Did he really believe this? It’s pretty rich for him to be complaining about leviathans and behemoths when, before the poll, he had most of the media on-side, spruiking Labor’s case and implying that voters would be throwing their votes away unless they directed them his way. He had GetUp! propagandising away as though there were no tomorrow and – talk about behemoths – the unions and their cash. True, this might not have amounted to “unprecedented hundreds of millions of dollars” but he could look forward to appropriating that sort of amount from other people’s savings to throw away on silly schemes once he was elected. As for ‘spreading fear’, Labor’s campaign of climate terror would have had earlier dealers in dread such as Nero or Robespierre wide-eyed with admiration.
To the Left, which in Australian politics means techno inner-city Labor, assorted socialists and all Greens, the words democracy and democratic are ornamental: they sound nice but search for their substance in those parties’ policies and you might as well try pinning down the smile on the Cheshire Cat. This is because the combined effect of those policies is to impose ever bigger and less responsible government on us, to interfere ever further into our lives. Big government and democracy are, if not totally incompatible, an uncomfortable fit. The more you have of one the less you have of the other.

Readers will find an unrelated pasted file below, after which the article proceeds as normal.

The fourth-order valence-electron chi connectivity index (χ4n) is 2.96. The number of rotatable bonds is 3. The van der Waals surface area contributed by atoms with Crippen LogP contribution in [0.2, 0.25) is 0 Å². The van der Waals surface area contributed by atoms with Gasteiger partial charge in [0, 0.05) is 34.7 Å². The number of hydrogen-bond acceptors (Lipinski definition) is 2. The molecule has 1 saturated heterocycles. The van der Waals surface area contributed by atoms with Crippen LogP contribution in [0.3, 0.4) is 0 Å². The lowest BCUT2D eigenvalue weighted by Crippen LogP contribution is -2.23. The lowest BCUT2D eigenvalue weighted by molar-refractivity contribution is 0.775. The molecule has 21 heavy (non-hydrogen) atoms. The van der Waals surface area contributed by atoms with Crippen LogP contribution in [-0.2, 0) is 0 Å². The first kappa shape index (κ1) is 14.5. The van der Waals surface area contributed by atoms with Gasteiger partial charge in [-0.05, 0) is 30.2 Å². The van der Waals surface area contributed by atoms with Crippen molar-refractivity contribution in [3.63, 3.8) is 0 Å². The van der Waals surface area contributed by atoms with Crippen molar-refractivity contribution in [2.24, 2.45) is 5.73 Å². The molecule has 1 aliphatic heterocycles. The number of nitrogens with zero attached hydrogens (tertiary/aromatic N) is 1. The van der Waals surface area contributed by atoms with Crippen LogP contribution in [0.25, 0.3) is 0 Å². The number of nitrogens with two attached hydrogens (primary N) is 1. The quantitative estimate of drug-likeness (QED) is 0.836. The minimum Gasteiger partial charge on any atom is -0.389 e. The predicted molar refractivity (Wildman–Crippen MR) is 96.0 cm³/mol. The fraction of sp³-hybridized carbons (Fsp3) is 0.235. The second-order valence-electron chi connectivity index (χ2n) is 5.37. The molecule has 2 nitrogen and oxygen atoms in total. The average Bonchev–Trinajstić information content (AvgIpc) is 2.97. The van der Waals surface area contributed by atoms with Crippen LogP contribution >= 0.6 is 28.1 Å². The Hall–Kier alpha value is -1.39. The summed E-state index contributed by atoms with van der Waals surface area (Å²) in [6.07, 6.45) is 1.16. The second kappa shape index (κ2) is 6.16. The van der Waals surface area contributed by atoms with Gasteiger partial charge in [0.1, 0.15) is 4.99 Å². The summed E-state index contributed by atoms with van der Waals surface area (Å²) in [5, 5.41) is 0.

If there’s a breath of hypocrisy in big-government proponents saying how democratic they are, it pales beside the hypocrisy of the Democratic Party in the United States having the nerve to retain that name while acting just now as one of the largest single opponents of democracy in the Western world. “Democrats” have consistently, for three years, refused to recognise the result of a democratic election. They have snubbed an American electorate that democratically voted for President Trump and have tried by every underhand means at their disposal to prove that he insinuated himself into the White House with the connivance of more of those sinister forces the Left dreams up on these occasions, in this case, Russia, corruption, etc. This is tantamount to a repudiation of democracy, an attempt to delegitimise 63 million votes, by a party that claims to have democracy as its raison d’être. That’s democratic, isn’t it?